The duo first played together almost a decade ago and, after the Liverpool man broke into the Brazil side, will be hoping to lead the Selecao to glory in 2018
Cutting inside from the left, Philippe Coutinho smashed an unstoppable drive past Sergio Romero that would set Brazil on their way to a comprehensive 3-0 victory over Argentina.
The Selecao’s second that night was dispatched by Neymar, securing his 50th goal for his country. Coutinho, by contrast, is yet to break double figures for the Selecao.
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Childhood friends, Neymar and Coutinho have had markedly different Brazil careers to date. While the Barcelona superstar has been a fixture of the Selecao since 2011, and was captain of the side for two years, Coutinho had constantly found himself on the periphery of the Selecao since World Cup 2014.
Not only was his preferred position the same as Neymar’s – cutting in from wide left – he found the likes of Douglas Costa, Hulk, Willian and Oscar all ahead of him in the pecking order.
But, having ousted the previously immovable Willian from the front three in recent months, the Liverpool star ended 2016 as Brazil’s joint-top scorer, with five of his six international strikes to date arriving during this calendar year. And now two old friends are relishing their reunion.
Neymar and Coutinho first played together as15-years-olds, when they kicked off their international careers in Brazil’s youth teams. Both were seen as future stars, Coutinho at Vasco and Neymar at Santos.
But, while Neymar resisted mega-money offers from abroad to continue his development at Santos, leading the club to their first Copa Libertadores title since the days of Pele, Coutinho headed for Europe, joining Italy’s Inter Milan for around €4 million before his 18th birthday.
Neymar wowed from the moment he stepped onto the pitch at senior level, but Coutinho found his transition harder going. In and out of the team in Italy, he endured a mixed loan spell with Espanyol in La Liga before finally getting a chance in Italy.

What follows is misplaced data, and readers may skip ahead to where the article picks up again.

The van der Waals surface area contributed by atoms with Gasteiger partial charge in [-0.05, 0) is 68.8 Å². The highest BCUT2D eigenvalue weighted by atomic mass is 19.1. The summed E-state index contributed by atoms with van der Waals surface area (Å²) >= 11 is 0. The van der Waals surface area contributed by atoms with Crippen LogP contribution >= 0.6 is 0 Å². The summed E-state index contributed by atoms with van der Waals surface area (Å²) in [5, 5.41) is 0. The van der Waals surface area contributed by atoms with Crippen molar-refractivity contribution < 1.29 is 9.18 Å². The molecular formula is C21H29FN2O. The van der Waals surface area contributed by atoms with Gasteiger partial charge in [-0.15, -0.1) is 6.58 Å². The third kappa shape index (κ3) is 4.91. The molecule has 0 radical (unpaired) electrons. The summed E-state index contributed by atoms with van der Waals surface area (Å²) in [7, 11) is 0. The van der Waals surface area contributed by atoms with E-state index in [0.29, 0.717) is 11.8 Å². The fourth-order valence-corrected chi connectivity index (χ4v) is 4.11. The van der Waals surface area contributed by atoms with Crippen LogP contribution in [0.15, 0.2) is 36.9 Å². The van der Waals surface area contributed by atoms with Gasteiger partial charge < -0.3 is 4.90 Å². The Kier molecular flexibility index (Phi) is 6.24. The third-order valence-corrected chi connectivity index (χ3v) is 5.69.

It was only when Inter tightened the purse strings under Rafa Benitez that Coutinho saw anything like an extended run in the first team.
“He was the first to give me a chance, he gave me confidence,” said Coutinho.
However, Coutinho failed to make anything like the impact he would have hoped for in Serie A and his 2013 switch to Liverpool in England’s Premier League was described as a ‘gamble’ by the media in both countries.
To say it has paid off would be an understatement. Secured for under £10 million, Coutinho has been a revelation at Anfield. In May of this year he repeated 2015’s feat of claiming all four Player of the Year awards at the club.
Since breaking into the Brazil side under Tite, he has played a huge role in the formation of a fluid forward line that previous coach Dunga spent much of his two years attempting to implement.
While Willian was left completely isolated on the wide right in Tite’s early matches, Coutinho is drifting across the line with much greater frequency; movement which resulted in both goals against Peru last time out.
It was he who set up Gabriel Jesus’ opener by drifting inside after Dani Alves and Renato Augusto had caused the Peruvian backline to become preoccupied with what was happening out wide.
For the second, Coutinho had dropped deep, left of centre, leaving space for Augusto to exploit and seal all three points.
Coutinho has also linked extremely well with Neymar, helping to provide the passing angles the Barcelona star so sorely lacked when in possession during the previous coach.
With 2016 having drawn to a close for the Selecao, Coutinho and Neymar are set to play a major role in securing World Cup qualification next year.
Then their attentions will turn to the big one. In 2011, Neymar’s involvement with the senior squad meant he could not share under-20 World Cup success with his mate.
In 2018 they will finally get the chance to go in search of a world title together. And few would bet against the old friends having a major impact on the competition.